Operation HAMLET: 13 years of supporting peace in Haiti
Tags: Operations & Exercises
By Canadian Joint Operations Command Public Affairs
Five Canadian Armed Forces (CAF) members gathered at the Canadian embassy in Haiti for a private ceremony on October 12, 2017, officially marking the end of Operation HAMLET—the CAF operation to support the United Nations Stabilization Mission in Haiti (MINUSTAH).
This operation, which has been active since 2004, has come to a close as the United Nations replaces MINUSTAH with a smaller mission known as the United Nations Mission for Justice Support in Haiti, with a mandate to assist the government in strengthening the rule of law, policing, and human rights protection.
“I am proud of the dedication and diversity of our CAF members, as well as their remarkable contributions to the international effort to stabilize and maintain peace and provide humanitarian relief in Haiti during its difficult recent history with conflict and natural disasters,” said Colonel Claude Desgagné, Operation HAMLET Task Force Commander.
The ceremony was also attended by André Frenette, Ambassador of Canada in Haiti; Brigadier-General Martin Girard, Military Advisor, Permanent Mission of Canada to the UN; and Brigadier-General Georges-Pierre Monchotte, MINUSTAH Police Commissioner.
The Government of Canada also marked the end of Canada’s participation in this mission with the donation of 651 sets of ballistic plates to the Haitian National Police. These plates will increase the level of bullet protection from small arms for their officers, equipping them to continue the work that participating nations have carried out under MINUSTAH.
Deployed earlier in 2017, the five CAF members that made up the final Operation HAMLET rotation followed in the footsteps of 25 rotations of CAF members who came before them and worked to bring peace and stability to Haiti over the years.
MINUSTAH was stood up in response to political instability in Haiti. It aimed to restore a secure and stable environment, to promote the political process, to strengthen Haiti’s government institutions and rule-of-law-structures, as well as to promote and to protect human rights.
Canada’s early participation in MINUSTAH began with Operation HALO in 2004. Six CH-146 Griffon helicopters with air and ground crew, a company of soldiers from the Royal Canadian Regiment, and National Control and National Support Elements made up the 500-person Canadian contingent. Later that year, these forces were transferred to MINUSTAH and remained operational until end-July with members returning to Canada by mid-August 2004.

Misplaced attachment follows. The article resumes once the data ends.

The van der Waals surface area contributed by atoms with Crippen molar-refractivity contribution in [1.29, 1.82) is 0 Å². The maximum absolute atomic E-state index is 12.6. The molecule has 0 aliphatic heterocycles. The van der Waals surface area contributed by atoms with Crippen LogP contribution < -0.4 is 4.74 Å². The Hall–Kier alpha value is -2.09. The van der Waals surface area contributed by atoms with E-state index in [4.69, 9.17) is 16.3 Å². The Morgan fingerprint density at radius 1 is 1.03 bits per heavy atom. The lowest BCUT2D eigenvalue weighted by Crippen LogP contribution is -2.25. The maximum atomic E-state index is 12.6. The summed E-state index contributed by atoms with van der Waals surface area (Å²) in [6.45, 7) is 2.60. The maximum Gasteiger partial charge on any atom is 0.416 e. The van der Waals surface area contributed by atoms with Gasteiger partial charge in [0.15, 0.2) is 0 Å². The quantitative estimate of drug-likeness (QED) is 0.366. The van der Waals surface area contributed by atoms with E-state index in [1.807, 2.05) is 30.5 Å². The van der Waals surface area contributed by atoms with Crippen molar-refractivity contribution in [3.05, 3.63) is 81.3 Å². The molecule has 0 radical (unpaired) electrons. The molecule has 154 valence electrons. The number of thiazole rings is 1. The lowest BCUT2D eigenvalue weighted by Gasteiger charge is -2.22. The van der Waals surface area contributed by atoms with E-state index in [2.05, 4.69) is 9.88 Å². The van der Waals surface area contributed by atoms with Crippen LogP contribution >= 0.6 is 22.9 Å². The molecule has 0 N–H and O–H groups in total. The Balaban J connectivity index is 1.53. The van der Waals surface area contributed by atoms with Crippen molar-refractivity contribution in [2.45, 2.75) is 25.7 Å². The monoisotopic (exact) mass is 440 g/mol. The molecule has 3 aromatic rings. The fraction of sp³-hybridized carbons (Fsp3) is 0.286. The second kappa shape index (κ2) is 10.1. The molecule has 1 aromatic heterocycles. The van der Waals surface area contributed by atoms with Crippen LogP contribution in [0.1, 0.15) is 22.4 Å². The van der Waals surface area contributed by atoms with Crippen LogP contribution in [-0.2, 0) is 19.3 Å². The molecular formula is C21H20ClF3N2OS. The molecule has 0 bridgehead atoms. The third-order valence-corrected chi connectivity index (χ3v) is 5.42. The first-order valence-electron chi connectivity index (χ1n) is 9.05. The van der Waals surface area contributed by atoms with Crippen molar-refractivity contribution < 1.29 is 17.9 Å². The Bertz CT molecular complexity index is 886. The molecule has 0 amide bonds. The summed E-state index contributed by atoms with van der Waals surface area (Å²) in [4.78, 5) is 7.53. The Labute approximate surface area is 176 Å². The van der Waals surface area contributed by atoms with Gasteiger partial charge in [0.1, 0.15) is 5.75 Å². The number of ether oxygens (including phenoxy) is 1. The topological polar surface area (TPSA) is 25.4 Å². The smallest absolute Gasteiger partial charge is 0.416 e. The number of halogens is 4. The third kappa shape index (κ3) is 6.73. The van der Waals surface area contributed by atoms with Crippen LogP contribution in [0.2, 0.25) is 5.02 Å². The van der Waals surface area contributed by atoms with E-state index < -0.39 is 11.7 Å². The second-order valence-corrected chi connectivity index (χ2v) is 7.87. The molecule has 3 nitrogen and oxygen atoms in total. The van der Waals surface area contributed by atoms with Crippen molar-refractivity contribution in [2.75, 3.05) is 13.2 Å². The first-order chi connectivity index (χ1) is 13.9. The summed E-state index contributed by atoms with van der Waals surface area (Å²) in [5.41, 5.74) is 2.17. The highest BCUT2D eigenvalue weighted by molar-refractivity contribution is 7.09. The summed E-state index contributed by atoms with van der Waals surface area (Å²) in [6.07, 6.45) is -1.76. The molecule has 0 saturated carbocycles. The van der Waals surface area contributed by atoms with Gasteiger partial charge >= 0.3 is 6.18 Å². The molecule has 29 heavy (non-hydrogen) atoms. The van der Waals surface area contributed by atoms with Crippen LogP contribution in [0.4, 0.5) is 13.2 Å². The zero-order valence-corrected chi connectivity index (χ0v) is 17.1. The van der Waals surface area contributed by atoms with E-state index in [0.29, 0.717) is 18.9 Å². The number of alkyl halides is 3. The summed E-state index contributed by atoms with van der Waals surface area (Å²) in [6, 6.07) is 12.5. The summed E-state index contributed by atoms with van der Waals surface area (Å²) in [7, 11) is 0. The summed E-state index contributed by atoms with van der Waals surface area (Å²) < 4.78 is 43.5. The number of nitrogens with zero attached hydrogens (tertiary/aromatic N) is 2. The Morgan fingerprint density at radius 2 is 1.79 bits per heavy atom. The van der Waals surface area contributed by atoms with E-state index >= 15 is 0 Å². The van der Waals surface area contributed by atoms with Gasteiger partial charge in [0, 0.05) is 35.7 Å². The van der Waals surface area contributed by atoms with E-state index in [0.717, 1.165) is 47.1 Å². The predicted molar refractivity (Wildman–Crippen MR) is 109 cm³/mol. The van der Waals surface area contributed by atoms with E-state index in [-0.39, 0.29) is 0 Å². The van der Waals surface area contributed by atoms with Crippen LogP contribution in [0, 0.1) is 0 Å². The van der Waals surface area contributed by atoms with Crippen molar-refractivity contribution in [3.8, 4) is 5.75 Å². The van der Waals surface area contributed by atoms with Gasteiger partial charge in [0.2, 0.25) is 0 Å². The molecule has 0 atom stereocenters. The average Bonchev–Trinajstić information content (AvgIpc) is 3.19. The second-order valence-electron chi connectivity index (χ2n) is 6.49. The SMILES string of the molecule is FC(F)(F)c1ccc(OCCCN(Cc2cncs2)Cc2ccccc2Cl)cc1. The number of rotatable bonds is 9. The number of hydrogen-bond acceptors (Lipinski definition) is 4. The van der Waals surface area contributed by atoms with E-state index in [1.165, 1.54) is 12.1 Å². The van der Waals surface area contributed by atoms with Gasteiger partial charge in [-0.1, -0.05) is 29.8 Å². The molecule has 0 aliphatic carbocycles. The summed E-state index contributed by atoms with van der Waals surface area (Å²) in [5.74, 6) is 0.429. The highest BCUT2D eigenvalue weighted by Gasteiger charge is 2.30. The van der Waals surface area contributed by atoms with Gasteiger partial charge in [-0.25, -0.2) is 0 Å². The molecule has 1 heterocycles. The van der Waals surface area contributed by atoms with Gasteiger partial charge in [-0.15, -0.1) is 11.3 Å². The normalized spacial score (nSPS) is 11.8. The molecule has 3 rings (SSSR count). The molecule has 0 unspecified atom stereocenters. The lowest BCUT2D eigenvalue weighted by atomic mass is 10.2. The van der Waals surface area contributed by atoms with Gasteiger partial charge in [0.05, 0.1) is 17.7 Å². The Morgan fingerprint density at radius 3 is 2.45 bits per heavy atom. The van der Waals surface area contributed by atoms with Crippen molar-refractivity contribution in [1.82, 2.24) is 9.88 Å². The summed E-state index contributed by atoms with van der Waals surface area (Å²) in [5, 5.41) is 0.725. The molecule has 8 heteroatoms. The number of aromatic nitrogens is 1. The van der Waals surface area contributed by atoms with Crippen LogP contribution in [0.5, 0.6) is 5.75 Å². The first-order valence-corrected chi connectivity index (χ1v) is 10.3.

Canada’s primary contribution to MINUSTAH has been Task Force Port-au-Prince, a team of staff officers serving in senior appointments in MINUSTAH’s military headquarters. The first rotation of Task Force Port-au-Prince consisted of two staff officers who deployed in May 2004 to join MINUSTAH Headquarters at its stand-up. The task force grew to three in 2005, and to five by 2010. These CAF members occupied key positions, including the Military Component Chief of Staff of MINUSTAH.
From June to November 2013, the CAF presence expanded to include a platoon of 34 personnel from 5 Canadian Mechanized Brigade Group in Valcartier, who operated within a Brazilian Battalion to support the MINUSTAH mandate. The CAF members assisted Haitian security and stability efforts.
Throughout the 13 years of support to MINUSTAH, CAF members have supported a number of humanitarian efforts in Haiti. In 2004, the CAF participated in emergency relief operations resulting from heavy rains that killed at least 400 people. MINUSTAH worked to deliver supplies and maintain stability during this time.
Following the devastating earthquake of January 2010, the Government of Haiti appealed for help, and the international community immediately mounted an extensive long-term humanitarian operation. The CAF contributed a major joint task force under Operation HESTIA. At peak, the maritime, land and air components of this task force comprised about 2,050 personnel divided between Port-au-Prince, Léogâne and Jacmel. For a year, Task Force Port-au-Prince was increased to 10 personnel, reverting back to five during the summer of 2011.
CAF members have also conducted many projects in the community. These have included renovating schools, drilling wells, distributing clean drinking water, improving public infrastructure, and supporting a local orphanage.
“During our 13 years supporting MINUSTAH, our primary efforts helped enable the military and police components to reduce crime on the streets and reinforce the capacities of the Haitian National Police, which was key to Haiti’s development,” said Colonel Desgagné. “On a much smaller scale, but equally important and rewarding to us personally, was our work in the community through initiatives that previous rotations of CAF members started of their own volition. These initiatives allowed us to connect directly with Haitians, some amongst the most vulnerable, and show our commitment to the betterment of their country—building relationships and improving living conditions for the people of Haiti.”
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